Given the distribution of slope and good soils in both regions, we might expect that people would have settled near the best land. However, a nearest neighbor analysis indicated no statistically significant degree of settlement clustering. Centrifugal forces other than access to good land appear to have pulled the settlement system apart in both the Argolid and Messenia, as Mycenae and Pylos demonstrate. These forces were social, and political economic, but were structured differently in both regions, and were variously affected by differences in how Mycenae and Pylos accessed the Mediterranean world system.
To compare the structure of Mycenaean intra- and interregional interaction spheres, and their integration into wider Mediterranean systems, the distance and travel times – both over land and by sea – between the various palatial centers and between each palatial center and Crete were calculated using Google Earth (Table 6.3). The data, while necessarily rough, are nevertheless highly informative. Predictably, the most distant palatial center, and the least central, is Iolkos in Thessaly. The next least connected center is Pylos. As it turns out, Mycenae is the most connected, which may help to explain its particular location in the Argolid region, far from the nearest port yet midway between the Argolic, Saronic, and Corinthian gulfs. When sailing distances and times are calculated, however, these differences largely disappear, although the Argive sites were slightly closer by sea to both Chania and Knossos on Crete.3 Mycenae had more direct access to Crete and to Eastern Mediterranean trade routes, but, more importantly, it was better connected to all other palatial centers than was Pylos.
|Site Name||Walking||Port Name||Sailing|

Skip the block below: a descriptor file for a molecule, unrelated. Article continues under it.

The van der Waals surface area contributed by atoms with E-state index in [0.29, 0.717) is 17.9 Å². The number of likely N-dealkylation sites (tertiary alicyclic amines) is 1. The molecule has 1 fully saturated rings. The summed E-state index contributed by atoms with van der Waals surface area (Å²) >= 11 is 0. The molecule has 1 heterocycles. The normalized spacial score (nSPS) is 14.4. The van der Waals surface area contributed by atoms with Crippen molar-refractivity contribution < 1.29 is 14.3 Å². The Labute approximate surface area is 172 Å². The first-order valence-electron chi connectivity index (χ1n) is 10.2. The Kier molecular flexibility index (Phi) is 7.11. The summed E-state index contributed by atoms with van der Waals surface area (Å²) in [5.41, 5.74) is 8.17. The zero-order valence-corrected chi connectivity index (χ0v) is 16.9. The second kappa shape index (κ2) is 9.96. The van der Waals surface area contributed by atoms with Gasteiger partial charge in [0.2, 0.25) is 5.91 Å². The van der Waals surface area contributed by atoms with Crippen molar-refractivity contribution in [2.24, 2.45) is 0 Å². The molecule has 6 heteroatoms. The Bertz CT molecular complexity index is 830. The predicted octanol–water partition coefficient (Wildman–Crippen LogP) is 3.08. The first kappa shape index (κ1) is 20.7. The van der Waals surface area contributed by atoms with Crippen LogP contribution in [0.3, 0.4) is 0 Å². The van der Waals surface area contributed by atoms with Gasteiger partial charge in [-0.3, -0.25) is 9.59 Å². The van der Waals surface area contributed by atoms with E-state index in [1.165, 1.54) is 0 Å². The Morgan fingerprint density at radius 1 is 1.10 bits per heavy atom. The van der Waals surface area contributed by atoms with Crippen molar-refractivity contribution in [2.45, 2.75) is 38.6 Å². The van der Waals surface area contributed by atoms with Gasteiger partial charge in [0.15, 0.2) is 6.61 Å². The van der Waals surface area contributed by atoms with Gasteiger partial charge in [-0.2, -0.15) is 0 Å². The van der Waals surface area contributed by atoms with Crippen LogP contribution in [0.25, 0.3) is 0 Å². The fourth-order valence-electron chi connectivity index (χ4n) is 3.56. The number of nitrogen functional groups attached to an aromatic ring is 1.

As a result of these various differences in local and regional geography, political economies were deployed differently in Messenia than they were in the Argolid. To study local, political-economic interactions, least-cost paths based on slope were mapped from each large center in the Argolid and Messenia to Mycenae and Pylos, respectively (Figures 6.7 and 6.8). This allows identification of the most cost-efficient routes – in terms of energy – for traveling between the settlements in each region. As expected, both path systems take advantage of flat land. However, while the system in the Argolid is dendritic, that of Messenia is circulatory, a pattern first identified by Lukerman (1972) forty years ago. There are only a few ways of traveling to Pylos, and none of them is very direct. Secondary centers like Nichoria, Koukounara, Ordines, and Romanou/Beylerbey were key nodes in the system, perfectly positioned to intercept people, things, and information. Unlike Pylos in Messenia, in the Argolid most roads led directly to Mycenae. There were no intermediary, secondary nodes, which illustrates the relative independence of the Argive palatial centers. Messenia’s system of transportation and communication was made to serve the political-economic needs of the palace – a point reinforced by an analysis of the sacred landscape.